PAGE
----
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OR Research: Microbe Gas Could 'Cushion' Buildings During Quakes

A machine developed at the University of Texas simulates earthquakes and is testing the effectiveness of microbes for securing soil from liquefaction. (Leon Van Paassen/Arizona State University)
A machine developed at the University of Texas simulates earthquakes and is testing the effectiveness of microbes for securing soil from liquefaction. (Leon Van Paassen/Arizona State University)
October 21, 2019

PORTLAND, Ore. – Oregonians could rely on some of the smallest organisms to survive a big earthquake.

Researchers at Portland State University are looking at how microbes could strengthen soil in the event of an earthquake.

Diane Moug, an assistant professor at PSU, says even smaller quakes than the potential magnitude 9.0 Cascadia Subduction Zone earthquake could cause liquefaction – meaning soil is so saturated with water that it essentially acts like liquid as it shakes.

Moug describes the process of "microbial-induced desaturation," in which microorganisms feed on nutrients and secrete small bubbles of gas.

"If the ground shakes from the earthquake, these bubbles – they're cushioning the ground, they're lessening that impact of the shaking, and they're strengthening the ground so that we don't get the strength loss that you would expect without those bubbles present," she explains.

Moug notes two areas in Portland at risk of liquefaction are major concerns for the state.

First is the airport, which could leave the city and surrounding area without a lifeline following an earthquake.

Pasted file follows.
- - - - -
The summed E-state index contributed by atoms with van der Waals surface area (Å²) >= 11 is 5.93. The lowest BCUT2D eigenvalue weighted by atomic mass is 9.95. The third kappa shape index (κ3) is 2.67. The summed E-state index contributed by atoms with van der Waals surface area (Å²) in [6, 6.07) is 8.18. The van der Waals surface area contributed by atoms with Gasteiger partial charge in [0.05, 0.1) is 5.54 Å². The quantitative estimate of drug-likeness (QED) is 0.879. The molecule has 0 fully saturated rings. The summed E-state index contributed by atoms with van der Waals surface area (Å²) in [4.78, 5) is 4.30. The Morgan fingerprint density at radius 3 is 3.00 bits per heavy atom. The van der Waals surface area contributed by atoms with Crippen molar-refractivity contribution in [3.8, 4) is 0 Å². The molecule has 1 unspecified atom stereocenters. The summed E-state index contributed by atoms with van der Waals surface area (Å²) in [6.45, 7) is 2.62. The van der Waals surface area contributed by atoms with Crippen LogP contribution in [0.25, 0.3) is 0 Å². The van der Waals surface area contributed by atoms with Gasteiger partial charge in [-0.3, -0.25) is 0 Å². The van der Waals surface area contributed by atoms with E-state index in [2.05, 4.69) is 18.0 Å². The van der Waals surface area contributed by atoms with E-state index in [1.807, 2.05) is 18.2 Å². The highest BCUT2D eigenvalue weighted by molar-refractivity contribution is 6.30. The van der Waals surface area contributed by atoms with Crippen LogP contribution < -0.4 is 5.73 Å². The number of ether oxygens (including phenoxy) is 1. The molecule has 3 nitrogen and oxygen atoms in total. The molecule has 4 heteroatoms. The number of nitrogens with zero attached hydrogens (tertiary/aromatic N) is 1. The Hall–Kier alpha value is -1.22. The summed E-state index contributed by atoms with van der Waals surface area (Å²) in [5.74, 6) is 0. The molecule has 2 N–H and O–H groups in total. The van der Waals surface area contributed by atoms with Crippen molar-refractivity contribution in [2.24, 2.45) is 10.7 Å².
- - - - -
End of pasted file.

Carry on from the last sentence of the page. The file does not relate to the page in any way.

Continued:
Second is the Critical Energy Infrastructure Hub, where tanks hold 90% of the state's liquid fuel supply.

Moug says she and the other PSU researchers are conducting the largest-scale trial of this method. She notes if it's effective, it could significantly reduce the cost of securing buildings against liquefiable soil.

Currently, soil is boosted with injections of cement from the sides of a building, or using stone columns to support the building – usually installed during construction.

Moug says it would take less effort as well.

"It's not as invasive because we're just reusing what's already in the ground,” she states. “We're just adding a little bit to stimulate things.

“So, it could be done for existing structures with a fairly low impact to the structure and the surrounding ground of the structure."

Moug says the National Science Foundation developed and has been driving this research forward in collaboration with Arizona State University.

Eric Tegethoff, Public News Service - OR